• At halftime the Stanford offensive staff made the adjustment to start using two tight ends as their base offense to increase their numbers against the eight-man rush.  Not coincidentally, the passing game started ripping up the gambling Spartan defense, and the running game mowed down the field.  That being said, there were still missed blocks on some plays by the offensive line, and you cannot pin them on any one player.  All five starters graded out in a very narrow range for this game - around the "B-" range.  Offensive line coach Steve Morton gave his group a subjective "C+" grade.  One position, though, where there has been some mistaken interpretation is at right guard.  Starter Josiah Vinson was the starter and did miss a couple blocks, so observers his movement to the sideline in favor of David Beall as a performance-induced substitution.  The truth is that Vinson had a bad stomach flu and was questionable close to kickoff as to his ability to play at all.  He gave all he could but was pulled out of the game when he could go no more.  The silver lining is that Beall played an excellent game, further strengthening his position as the top reserve on the offensive line.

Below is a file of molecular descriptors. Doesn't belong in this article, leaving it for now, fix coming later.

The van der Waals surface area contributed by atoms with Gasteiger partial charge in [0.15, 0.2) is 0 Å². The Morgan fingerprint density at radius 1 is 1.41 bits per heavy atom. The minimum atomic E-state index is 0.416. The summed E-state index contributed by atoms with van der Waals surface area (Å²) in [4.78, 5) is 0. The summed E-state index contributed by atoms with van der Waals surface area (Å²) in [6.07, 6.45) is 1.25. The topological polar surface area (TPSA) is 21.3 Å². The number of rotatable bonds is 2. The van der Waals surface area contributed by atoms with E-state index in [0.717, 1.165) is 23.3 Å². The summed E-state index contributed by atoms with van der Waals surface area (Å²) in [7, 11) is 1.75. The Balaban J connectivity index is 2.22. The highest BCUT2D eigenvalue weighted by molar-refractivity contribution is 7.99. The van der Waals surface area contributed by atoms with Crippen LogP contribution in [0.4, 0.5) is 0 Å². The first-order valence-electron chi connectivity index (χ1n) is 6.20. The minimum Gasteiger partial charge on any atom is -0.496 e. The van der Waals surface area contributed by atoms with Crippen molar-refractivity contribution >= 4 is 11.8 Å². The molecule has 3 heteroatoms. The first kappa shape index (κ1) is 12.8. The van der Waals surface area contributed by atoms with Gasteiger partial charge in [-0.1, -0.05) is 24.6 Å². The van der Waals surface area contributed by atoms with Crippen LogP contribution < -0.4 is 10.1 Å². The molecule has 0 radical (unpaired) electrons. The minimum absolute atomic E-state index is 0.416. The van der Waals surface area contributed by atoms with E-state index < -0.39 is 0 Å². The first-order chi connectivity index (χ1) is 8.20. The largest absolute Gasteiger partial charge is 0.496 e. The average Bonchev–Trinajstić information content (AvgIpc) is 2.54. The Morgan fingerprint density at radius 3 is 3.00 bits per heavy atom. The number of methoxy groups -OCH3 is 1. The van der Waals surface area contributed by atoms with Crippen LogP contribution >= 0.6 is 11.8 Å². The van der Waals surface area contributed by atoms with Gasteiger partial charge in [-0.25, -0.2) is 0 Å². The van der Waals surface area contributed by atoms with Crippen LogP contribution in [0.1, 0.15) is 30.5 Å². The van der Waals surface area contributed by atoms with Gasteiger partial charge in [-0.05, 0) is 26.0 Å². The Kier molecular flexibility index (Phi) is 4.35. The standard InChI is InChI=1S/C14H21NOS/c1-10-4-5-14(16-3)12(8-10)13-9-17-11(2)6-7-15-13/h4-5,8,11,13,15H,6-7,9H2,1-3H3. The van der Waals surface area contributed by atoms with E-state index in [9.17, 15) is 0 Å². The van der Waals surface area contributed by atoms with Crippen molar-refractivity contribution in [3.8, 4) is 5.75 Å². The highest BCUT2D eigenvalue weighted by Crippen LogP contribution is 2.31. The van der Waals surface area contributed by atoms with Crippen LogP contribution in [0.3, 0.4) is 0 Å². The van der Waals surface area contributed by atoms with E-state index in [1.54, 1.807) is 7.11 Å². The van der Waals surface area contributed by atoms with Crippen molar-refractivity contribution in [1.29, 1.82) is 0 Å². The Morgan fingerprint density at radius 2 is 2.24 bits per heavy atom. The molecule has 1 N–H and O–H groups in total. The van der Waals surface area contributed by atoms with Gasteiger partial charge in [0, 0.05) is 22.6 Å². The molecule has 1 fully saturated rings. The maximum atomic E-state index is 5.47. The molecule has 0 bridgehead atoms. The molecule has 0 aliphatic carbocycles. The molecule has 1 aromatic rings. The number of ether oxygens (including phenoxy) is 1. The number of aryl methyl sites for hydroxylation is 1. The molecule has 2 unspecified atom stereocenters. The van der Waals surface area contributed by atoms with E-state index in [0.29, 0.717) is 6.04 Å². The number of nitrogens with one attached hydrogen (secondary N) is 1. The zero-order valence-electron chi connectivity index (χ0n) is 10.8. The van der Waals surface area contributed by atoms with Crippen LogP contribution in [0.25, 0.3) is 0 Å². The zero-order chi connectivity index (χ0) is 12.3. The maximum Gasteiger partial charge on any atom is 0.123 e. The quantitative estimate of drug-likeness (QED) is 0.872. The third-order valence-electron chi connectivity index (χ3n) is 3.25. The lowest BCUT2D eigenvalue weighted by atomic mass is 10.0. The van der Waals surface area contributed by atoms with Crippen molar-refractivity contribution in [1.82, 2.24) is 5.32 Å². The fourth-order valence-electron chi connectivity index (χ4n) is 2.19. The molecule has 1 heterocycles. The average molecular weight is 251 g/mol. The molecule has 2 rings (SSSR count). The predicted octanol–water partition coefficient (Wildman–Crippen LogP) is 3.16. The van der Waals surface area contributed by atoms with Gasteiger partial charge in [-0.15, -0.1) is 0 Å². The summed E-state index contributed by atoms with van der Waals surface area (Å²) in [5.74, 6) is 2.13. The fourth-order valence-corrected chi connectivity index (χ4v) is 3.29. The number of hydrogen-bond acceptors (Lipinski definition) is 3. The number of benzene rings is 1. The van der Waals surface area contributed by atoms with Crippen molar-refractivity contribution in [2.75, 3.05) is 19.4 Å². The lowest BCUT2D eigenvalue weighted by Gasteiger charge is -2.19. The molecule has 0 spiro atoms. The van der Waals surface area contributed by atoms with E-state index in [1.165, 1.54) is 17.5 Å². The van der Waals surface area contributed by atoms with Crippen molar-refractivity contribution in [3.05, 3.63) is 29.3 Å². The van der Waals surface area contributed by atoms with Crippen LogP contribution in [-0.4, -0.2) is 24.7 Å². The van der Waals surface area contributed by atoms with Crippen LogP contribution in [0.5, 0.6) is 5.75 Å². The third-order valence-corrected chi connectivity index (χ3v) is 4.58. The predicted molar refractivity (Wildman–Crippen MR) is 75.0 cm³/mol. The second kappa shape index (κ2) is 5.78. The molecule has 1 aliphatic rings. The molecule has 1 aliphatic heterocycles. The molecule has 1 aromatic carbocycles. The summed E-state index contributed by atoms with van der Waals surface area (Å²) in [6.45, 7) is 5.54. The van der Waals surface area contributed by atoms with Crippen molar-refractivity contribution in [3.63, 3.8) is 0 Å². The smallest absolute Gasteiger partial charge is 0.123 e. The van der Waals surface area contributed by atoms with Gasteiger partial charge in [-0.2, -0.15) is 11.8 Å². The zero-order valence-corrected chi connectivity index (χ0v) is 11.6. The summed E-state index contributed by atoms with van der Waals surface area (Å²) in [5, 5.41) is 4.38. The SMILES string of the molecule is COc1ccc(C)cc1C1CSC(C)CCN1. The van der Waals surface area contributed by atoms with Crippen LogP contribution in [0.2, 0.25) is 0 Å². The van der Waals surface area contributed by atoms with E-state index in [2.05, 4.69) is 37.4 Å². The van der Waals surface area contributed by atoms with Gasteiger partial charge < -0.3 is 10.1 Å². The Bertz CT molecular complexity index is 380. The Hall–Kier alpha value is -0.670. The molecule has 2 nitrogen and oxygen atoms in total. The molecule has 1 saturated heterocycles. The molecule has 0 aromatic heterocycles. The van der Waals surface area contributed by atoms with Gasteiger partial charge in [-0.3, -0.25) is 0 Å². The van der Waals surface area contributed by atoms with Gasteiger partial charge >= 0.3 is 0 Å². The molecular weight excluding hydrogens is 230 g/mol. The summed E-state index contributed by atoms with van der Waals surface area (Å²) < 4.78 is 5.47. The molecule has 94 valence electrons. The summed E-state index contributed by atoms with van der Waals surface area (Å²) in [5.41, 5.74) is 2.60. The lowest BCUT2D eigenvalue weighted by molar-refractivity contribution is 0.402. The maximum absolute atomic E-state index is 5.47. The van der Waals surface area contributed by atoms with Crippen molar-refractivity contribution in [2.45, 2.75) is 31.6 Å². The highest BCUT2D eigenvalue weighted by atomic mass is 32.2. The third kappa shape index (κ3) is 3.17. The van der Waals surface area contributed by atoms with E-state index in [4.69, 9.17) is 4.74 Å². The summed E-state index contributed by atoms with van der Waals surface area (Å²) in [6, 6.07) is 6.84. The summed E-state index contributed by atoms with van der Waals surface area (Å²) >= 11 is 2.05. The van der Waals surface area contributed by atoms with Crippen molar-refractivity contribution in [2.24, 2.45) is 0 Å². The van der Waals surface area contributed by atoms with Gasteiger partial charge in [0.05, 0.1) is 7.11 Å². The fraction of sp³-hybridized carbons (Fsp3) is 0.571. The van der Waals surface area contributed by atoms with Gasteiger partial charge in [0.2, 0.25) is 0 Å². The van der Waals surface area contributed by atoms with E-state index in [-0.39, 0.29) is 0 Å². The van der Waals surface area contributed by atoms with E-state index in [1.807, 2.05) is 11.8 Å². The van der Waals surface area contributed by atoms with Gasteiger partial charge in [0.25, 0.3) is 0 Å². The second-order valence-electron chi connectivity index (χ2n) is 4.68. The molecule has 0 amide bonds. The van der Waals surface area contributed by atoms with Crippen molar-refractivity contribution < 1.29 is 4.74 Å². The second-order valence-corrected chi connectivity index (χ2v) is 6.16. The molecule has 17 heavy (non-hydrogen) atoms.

• Despite all of the above explanations, there still remains some real concern about the play of Trent Edwards.  He admitted afterward that he had "happy feet" and held on to the ball too long on too many plays, earning himself more hits than he rightfully should have taken.  Edwards will get himself killed if he repeats that performance when he faces more lethal defensive players in the next three months, and tonight may be a body-bag evening in particular.  Remember that Edwards set new futility marks last year against this deceptive and unpredictable 3-3-5 Cougar defense.  Playing at home and playing with another year of maturity should help him, but be prepared to see redshirt freshman T.C. Ostrander if Edwards takes too much of a beating tonight.  Edwards was hurting some in practices this week with a particular injury from the San Jose State game, and you can only wonder how long before BYU reinjures him tonight.  Should Ostrander have to take the field, it may be deja vu all over again.  Edwards as a redshirt frosh last year was wide-eyed and confounded by the unorthodox and unfamiliar looks that 3-3-5 gave him last year; Ostrander will be in the same position if he goes under center tonight.  One factor in Ostrander's favor, though, is playing at home.  The altitude and fan noise at LaVell Edwards Stadium last year were significant.